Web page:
Monday, February 29, 2016

Rarity of February 29 Birthday?

Having, or knowing someone with, a February 29th birthday is rare, right?  Actually, no.  February 29th comes around every four years during leap years.  This year, 2016 is a leap year, as was every 4 years prior to 2016.

Let's look at the rarity of a February 29th birthday.  Since February 29th only occurs every 4 years, one can reasonably estimate that the odds of being born on February 29th are four times lower than being born on any other day of the year.  This assumes that birthdays are spread equally across the year, which I will in this estimate.  During a non-leap year, an individual has a 1/365 (0.27%) chance of being born on a specific day.  Multiply this by 1/4 to get a 1/1461 (0.068%) chance of being born on February 29th.  Yes, it is lower, but not ridiculously lower to conclude February 29th birthdays are very rare.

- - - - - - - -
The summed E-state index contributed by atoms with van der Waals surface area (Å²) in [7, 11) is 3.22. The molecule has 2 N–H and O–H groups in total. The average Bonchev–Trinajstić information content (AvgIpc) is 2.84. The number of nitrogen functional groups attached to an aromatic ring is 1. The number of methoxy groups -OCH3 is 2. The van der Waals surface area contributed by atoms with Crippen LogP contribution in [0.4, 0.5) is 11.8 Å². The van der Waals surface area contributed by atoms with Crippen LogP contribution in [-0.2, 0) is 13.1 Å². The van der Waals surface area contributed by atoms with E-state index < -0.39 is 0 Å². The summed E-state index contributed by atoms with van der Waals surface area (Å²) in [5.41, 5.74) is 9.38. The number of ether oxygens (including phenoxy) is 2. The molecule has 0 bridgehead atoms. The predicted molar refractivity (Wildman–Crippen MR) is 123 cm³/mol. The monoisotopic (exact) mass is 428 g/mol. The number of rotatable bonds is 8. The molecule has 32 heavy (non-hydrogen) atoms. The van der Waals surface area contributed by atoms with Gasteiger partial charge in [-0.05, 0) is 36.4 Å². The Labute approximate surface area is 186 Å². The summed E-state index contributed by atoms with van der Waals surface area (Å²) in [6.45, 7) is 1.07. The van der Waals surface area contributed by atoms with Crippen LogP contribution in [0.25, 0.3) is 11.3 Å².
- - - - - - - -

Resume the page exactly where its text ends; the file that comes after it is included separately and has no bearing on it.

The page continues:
How many people have February 29th birthdays?  The Earth's population currently sits at 7.3 billion, multiply this by the chance of being born on February 29th and you get approximately 5 million people with February 29th birthdays.  That's a lot!  In the U.S. alone, with a population of 319 million, we can expect around 220,000 people with February 29th birthdays.

What are the odds you know someone with a February 29th birthday?  Let's consider the average number of friends each facebook user has (338).  Multiply this by the odds of having a February 29th birthday and you find that a quarter of one person was born on February 29th.  Obviously one can't have a quarter of a person, but it shows that it isn't that unexpected to know someone with a February 29th birthday.  Add in the people you know who you aren't Facebook friends or people you know who don't have a Facebook account, and it's quite likely you do know someone with a February 29th birthday.